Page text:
The AAPG Astrogeology Committee led a field trip to NASA Space Center Houston on April 22 as a part of the GeoGulf 2023 Conference. The NASA field trip was organized by GeoGulf23 technical chair Linda Sternbach, AAPG Astrogeology Committee co-chair Doug Wyatt and the authors.
The field trip featured Apollo 17 astronaut-geologist Harrison “Jack” Schmitt. Activities on the field trip included visits to historic Apollo Mission Control, the Saturn V rocket, the Apollo 17 Command Module capsule, the Lunar Sample Lab and a luncheon presentation by Schmitt.
At the Apollo 17 capsule, he recounted not getting much sleep on the way to the moon, with one eye open looking for alarm lights on the instrument panel. He graciously posed for a picture with a nine-year-old future astronaut who ran up through the crowd to stand next to him.
At the luncheon, he discussed the geology of the Apollo 17 landing site and various topics on lunar science and resources. He described the ongoing studies of Apollo 17 lunar samples. He is currently working on the three-meter core he drilled near Camelot Crater in the Taurus-Littrow Valley on the eastern rim of Mare Serenitatis. Detailed isotopic analyses have revealed changes in solar activity and solar wind over time. Schmitt explained that it is more likely that the moon formed coeval with the Earth rather than forming in a collision of Earth with a large planetesimal early in solar system history.
The authors co-chaired the technical session, “Geoscientists Will Be Exploring the Moon and Mars in the Next Decade.” The session featured two presentations about the moon: “Water-Ice Resources on the Moon,” by William Ambrose and “Exploring for Lunar Volatiles, the VIPER Mission Instrument Package,” by Doug Wyatt of NASA. The session also included two presentations about Mars: “The Search for Life on Mars,” by Doug Cook, and “Martian Field Geologist: What to Wear When Looking for Life on a Desert Planet?”, an in-depth look at the challenges and radiation hazards of sending a human crew to Mars by James F. Reilly, former NASA astronaut-geologist and U.S. Geological Survey director.
From Apollo to Artemis
After the astrogeology session, the GeoGulf luncheon had keynote speeches by Schmitt and fellow astronaut-geologist Jessica Watkins of the Artemis “Return to the Moon” Program. They were presented with rock hammers engraved with the words, “From Apollo to Artemis, from GeoGulf 2023.”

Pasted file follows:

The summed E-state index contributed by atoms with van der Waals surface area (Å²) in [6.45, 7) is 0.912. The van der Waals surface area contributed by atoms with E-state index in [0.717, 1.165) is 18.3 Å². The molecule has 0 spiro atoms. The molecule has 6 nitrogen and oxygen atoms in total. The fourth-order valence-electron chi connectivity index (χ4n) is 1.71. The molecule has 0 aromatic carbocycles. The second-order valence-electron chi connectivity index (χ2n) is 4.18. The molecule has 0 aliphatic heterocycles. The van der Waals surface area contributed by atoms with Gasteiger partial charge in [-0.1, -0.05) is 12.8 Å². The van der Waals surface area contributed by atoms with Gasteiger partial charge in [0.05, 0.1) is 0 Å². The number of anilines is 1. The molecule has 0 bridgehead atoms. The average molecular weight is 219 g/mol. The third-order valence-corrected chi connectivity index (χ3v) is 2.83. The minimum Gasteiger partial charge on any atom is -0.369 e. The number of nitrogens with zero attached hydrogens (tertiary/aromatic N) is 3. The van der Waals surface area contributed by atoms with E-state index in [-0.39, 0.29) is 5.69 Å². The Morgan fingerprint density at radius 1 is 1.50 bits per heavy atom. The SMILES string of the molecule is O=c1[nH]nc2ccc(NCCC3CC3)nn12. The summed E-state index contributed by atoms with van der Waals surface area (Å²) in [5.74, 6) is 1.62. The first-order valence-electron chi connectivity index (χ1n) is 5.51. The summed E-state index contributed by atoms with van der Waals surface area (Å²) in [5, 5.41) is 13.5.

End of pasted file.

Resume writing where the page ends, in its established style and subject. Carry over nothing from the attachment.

Schmitt referred to the Artemis program as a challenge in a new space race. China plans a human landing by 2030. He went on to describe his ongoing work on Apollo 17 lunar samples as “the gift that keeps on giving.” He is working on special samples that were kept cryo-frozen for 50 years, using analytical techniques that were not available when he brought them back from the moon in 1972. He is also compiling a synthesis of all the research that has been done on Apollo 17 samples in the last 50 years.
Schmitt also discussed lunar in-situ resources that might one day be utilized for infrastructure in space and back home on Earth. Lunar resources include helium-3 for nuclear fusion energy, and titanium, oxygen and hydrogen from lunar minerals. Oxygen and hydrogen are particularly valuable in space as propellants and for human life support. Sending just one kilogram to the moon can cost as much as $1.2 million, depending on the launch provider. Reusable boosters and spacecraft will bring that cost down dramatically.
Watkins spent 170 days on the International Space Station as a part of SpaceX Crew 4 and ISS Expedition 67/68, and she was a science-team collaborator for NASA’s Mars Science Laboratory rover Curiosity. Her presentation described biomedical research on long duration spaceflight, her science duties on the ISS and how that experience helps prepare for a human crew to the moon with the Artemis program.
She stands a good chance of being chosen for the next crew mission to land on the moon.
One audience member asked what qualifications were key to be chosen for the Artemis program. Jack Schmitt got a laugh from the audience when he spoke up, “She’s a geologist!”
The Artemis crew moon landing is scheduled no earlier than 2025. These initial missions will hopefully lead to a future lunar settlement near the moon’s south pole and pave the way for sending humans to Mars.